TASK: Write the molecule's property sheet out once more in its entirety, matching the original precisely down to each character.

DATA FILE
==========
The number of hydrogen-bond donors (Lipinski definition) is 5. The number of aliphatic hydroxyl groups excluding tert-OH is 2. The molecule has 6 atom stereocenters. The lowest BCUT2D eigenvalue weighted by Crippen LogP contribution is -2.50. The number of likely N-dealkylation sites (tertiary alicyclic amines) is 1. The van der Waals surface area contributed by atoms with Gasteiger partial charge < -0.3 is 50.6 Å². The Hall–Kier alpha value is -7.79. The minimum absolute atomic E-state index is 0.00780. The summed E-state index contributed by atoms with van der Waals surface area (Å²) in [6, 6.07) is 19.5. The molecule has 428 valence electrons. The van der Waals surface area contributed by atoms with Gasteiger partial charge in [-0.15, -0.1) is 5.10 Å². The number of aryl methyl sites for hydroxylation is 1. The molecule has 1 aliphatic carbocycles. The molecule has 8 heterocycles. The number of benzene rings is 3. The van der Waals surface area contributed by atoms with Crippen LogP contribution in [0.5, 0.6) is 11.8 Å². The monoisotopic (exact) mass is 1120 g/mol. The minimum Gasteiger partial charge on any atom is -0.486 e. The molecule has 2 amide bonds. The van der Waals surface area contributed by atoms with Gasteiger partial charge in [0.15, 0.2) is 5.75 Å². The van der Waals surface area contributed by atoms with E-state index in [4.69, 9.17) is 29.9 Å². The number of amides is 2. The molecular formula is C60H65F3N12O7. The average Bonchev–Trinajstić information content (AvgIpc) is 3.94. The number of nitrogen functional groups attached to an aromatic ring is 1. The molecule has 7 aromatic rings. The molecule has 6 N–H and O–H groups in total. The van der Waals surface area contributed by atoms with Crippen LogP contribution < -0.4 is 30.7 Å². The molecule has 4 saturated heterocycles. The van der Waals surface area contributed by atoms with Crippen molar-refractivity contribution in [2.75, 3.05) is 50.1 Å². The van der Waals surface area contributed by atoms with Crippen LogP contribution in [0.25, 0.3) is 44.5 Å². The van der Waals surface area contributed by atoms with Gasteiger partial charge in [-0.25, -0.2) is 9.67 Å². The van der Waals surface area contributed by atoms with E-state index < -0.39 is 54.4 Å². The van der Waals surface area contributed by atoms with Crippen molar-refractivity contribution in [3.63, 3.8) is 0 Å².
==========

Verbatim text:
The number of hydrogen-bond donors (Lipinski definition) is 5. The number of aliphatic hydroxyl groups excluding tert-OH is 2. The molecule has 6 atom stereocenters. The lowest BCUT2D eigenvalue weighted by Crippen LogP contribution is -2.50. The number of likely N-dealkylation sites (tertiary alicyclic amines) is 1. The van der Waals surface area contributed by atoms with Gasteiger partial charge < -0.3 is 50.6 Å². The Hall–Kier alpha value is -7.79. The minimum absolute atomic E-state index is 0.00780. The summed E-state index contributed by atoms with van der Waals surface area (Å²) in [6, 6.07) is 19.5. The molecule has 428 valence electrons. The van der Waals surface area contributed by atoms with Gasteiger partial charge in [-0.15, -0.1) is 5.10 Å². The number of aryl methyl sites for hydroxylation is 1. The molecule has 1 aliphatic carbocycles. The molecule has 8 heterocycles. The number of benzene rings is 3. The van der Waals surface area contributed by atoms with Crippen LogP contribution in [0.5, 0.6) is 11.8 Å². The monoisotopic (exact) mass is 1120 g/mol. The minimum Gasteiger partial charge on any atom is -0.486 e. The molecule has 2 amide bonds. The van der Waals surface area contributed by atoms with Gasteiger partial charge in [0.15, 0.2) is 5.75 Å². The van der Waals surface area contributed by atoms with E-state index in [4.69, 9.17) is 29.9 Å². The number of amides is 2. The molecular formula is C60H65F3N12O7. The average Bonchev–Trinajstić information content (AvgIpc) is 3.94. The number of nitrogen functional groups attached to an aromatic ring is 1. The molecule has 7 aromatic rings. The molecule has 6 N–H and O–H groups in total. The van der Waals surface area contributed by atoms with Crippen LogP contribution < -0.4 is 30.7 Å². The molecule has 4 saturated heterocycles. The van der Waals surface area contributed by atoms with Crippen molar-refractivity contribution in [2.75, 3.05) is 50.1 Å². The van der Waals surface area contributed by atoms with Crippen LogP contribution in [0.25, 0.3) is 44.5 Å². The van der Waals surface area contributed by atoms with Gasteiger partial charge in [-0.25, -0.2) is 9.67 Å². The van der Waals surface area contributed by atoms with E-state index < -0.39 is 54.4 Å². The van der Waals surface area contributed by atoms with Crippen molar-refractivity contribution in [3.63, 3.8) is 0 Å².